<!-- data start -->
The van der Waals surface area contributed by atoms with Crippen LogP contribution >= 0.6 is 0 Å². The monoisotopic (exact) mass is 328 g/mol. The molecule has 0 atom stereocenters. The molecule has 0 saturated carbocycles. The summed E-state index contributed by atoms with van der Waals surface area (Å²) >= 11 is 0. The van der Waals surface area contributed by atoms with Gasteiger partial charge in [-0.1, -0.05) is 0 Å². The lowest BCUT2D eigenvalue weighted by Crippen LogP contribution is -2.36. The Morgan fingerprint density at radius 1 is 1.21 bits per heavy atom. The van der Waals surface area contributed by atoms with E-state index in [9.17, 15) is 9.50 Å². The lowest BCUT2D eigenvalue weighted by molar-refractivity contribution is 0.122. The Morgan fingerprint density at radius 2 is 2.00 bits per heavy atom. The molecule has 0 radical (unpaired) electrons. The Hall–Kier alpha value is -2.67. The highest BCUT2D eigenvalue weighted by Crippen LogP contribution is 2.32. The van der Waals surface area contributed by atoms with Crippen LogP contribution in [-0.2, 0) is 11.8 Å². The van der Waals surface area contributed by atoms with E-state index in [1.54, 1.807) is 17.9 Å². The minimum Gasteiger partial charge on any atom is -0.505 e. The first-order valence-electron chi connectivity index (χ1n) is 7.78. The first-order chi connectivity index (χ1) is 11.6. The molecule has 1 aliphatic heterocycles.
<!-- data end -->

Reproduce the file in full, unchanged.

The van der Waals surface area contributed by atoms with Crippen LogP contribution >= 0.6 is 0 Å². The monoisotopic (exact) mass is 328 g/mol. The molecule has 0 atom stereocenters. The molecule has 0 saturated carbocycles. The summed E-state index contributed by atoms with van der Waals surface area (Å²) >= 11 is 0. The van der Waals surface area contributed by atoms with Gasteiger partial charge in [-0.1, -0.05) is 0 Å². The lowest BCUT2D eigenvalue weighted by Crippen LogP contribution is -2.36. The Morgan fingerprint density at radius 1 is 1.21 bits per heavy atom. The van der Waals surface area contributed by atoms with E-state index in [9.17, 15) is 9.50 Å². The lowest BCUT2D eigenvalue weighted by molar-refractivity contribution is 0.122. The Morgan fingerprint density at radius 2 is 2.00 bits per heavy atom. The molecule has 0 radical (unpaired) electrons. The Hall–Kier alpha value is -2.67. The highest BCUT2D eigenvalue weighted by Crippen LogP contribution is 2.32. The van der Waals surface area contributed by atoms with Crippen LogP contribution in [-0.2, 0) is 11.8 Å². The van der Waals surface area contributed by atoms with E-state index in [1.54, 1.807) is 17.9 Å². The minimum Gasteiger partial charge on any atom is -0.505 e. The first-order valence-electron chi connectivity index (χ1n) is 7.78. The first-order chi connectivity index (χ1) is 11.6. The molecule has 1 aliphatic heterocycles.